A nonprofit founded byhas posted a scathing letter on Facebook about the social media company's reported use of "a Republican opposition research firm to stir up animus toward" Soros.
The open letter to Sheryl Sandberg, Facebook's chief operating officer, was posted hours after The New York Times published a lengthy investigation into Facebook's reluctance to deal with revelations thatas part of a complex 2016 election influencing campaign.
The Times reports in the article that after news of the meddling broke, Facebook employed a Republican opposition-research firm, Definers Public Affairs, "to discredit activist protesters, in part by linking them to the liberal financier George Soros," while "lobbying a Jewish civil rights group to cast some criticism of the company as anti-Semitic."
In the letter to Sandberg, Patrick Gaspard, president of Soros' nonprofit Open Society Foundations, accuses Facebook of promoting "distortions" about Soros.
"As you know, there is a concerted right-wing effort the world over to demonize Mr. Soros and his foundations, which I lead—an effort which has contributed to death threats and the delivery of a the letter, under the headline, "Facebook's Smear Campaign Against George Soros.". You are no doubt also aware that much of this hateful and blatantly false and anti-Semitic information is spread via Facebook," Gaspard wrote in
"The notion that your company, at your direction, actively engaged in the same behavior to try to discredit people exercising their First Amendment rights to protest Facebook's role in disseminating vile propaganda is frankly astonishing to me," he wrote.
Facebook did not respond to an email from CBS News seeking a response directly related to Gaspard's letter. In a statement released by Facebook that did not mention Soros, the company pushed back against The New York Times' reporting on its relationship with Definers.
"The New York Times is wrong to suggest that we ever asked Definers to pay for or write articles on Facebook's behalf – or to spread misinformation," Facebook said, noting that Definers had openly done media communications work for the company. "Definers did encourage members of the press to look into the funding of 'Freedom from Facebook,' an anti-Facebook organization. The intention was to demonstrate that it was not simply a spontaneous grassroots campaign, as it claimed, but supported by a well-known critic of our company."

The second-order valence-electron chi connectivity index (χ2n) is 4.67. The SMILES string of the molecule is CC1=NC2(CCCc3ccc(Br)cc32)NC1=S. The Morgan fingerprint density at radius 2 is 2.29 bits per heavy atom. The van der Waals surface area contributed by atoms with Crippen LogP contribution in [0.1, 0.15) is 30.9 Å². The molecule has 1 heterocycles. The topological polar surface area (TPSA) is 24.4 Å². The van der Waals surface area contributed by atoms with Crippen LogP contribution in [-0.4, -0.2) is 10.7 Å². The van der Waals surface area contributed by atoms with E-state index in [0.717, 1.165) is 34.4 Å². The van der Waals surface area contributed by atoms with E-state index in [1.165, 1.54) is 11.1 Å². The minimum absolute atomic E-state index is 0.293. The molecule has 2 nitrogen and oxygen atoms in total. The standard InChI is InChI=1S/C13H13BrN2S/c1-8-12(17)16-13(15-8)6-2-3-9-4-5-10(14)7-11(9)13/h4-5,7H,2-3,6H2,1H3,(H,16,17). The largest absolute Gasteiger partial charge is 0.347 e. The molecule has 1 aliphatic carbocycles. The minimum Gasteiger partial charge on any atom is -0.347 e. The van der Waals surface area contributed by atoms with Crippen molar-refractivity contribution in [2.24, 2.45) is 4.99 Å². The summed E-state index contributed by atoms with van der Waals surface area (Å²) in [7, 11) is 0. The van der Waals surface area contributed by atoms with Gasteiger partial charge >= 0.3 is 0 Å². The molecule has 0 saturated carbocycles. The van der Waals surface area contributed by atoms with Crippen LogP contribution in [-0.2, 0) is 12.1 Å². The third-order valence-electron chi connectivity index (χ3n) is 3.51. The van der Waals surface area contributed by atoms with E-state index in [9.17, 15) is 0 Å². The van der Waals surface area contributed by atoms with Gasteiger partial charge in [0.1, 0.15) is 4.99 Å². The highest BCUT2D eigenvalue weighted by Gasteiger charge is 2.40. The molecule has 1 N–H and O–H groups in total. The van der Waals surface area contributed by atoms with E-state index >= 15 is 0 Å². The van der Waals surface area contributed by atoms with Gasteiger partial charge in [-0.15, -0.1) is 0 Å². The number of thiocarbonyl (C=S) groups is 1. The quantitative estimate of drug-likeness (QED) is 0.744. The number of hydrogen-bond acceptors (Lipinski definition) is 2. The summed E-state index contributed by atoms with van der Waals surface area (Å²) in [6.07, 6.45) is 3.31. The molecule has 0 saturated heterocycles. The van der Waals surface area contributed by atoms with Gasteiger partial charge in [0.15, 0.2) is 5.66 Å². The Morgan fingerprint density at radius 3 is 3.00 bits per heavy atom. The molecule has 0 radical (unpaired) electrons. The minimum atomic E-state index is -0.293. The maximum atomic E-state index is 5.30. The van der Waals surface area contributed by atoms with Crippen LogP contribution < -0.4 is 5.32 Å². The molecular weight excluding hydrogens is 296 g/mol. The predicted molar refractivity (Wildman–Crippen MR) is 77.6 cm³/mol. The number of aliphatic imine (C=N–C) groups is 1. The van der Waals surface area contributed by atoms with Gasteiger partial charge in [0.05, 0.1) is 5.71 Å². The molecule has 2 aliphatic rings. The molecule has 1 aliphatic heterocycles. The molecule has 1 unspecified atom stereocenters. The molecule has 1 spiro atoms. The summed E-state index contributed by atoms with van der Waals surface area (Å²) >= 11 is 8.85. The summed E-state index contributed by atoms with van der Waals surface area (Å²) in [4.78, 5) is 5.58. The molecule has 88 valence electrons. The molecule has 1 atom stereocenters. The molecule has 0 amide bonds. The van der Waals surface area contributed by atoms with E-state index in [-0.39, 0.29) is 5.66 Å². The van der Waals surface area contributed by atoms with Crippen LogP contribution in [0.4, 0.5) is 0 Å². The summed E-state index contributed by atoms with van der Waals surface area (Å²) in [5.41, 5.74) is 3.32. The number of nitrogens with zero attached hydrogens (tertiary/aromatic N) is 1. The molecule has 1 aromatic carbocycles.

Soros, who is often the, has been critical of Facebook before. In a Jan. 25 speech at the World Economic Forum in Davos, Switzerland, Soros called Facebook and Google a "menace" and called for "regulatory authorities to protect society against them."
Facebook said in its statement that it ended its contract with Definers Wednesday night. In a statement to CBS News, a Definers spokesperson said the company "proud to have partnered with Facebook over the past year on a range of public affairs services."
"All of our work is based on publicly-available documents and information. The document referenced in the Times story regarding the anti-Facebook organization's potential funding sources was entirely factual and based on public records, including public statements by one of its organizers about receiving funding from Mr. Soros' foundation," the Definers spokesperson said.
As news of Facebook's use of Definers reached Capitol Hill, one senator implied that Facebook's efforts to push back against critics may add to the company's woes.
Sen. Amy Klobuchar, D-Minnesota, told reporters she will be sending a letter to Facebook and the Justice Department.
"I think it's very important that we get to the bottom of that, because it's very clear they went all out against their critics," Klobuchar said.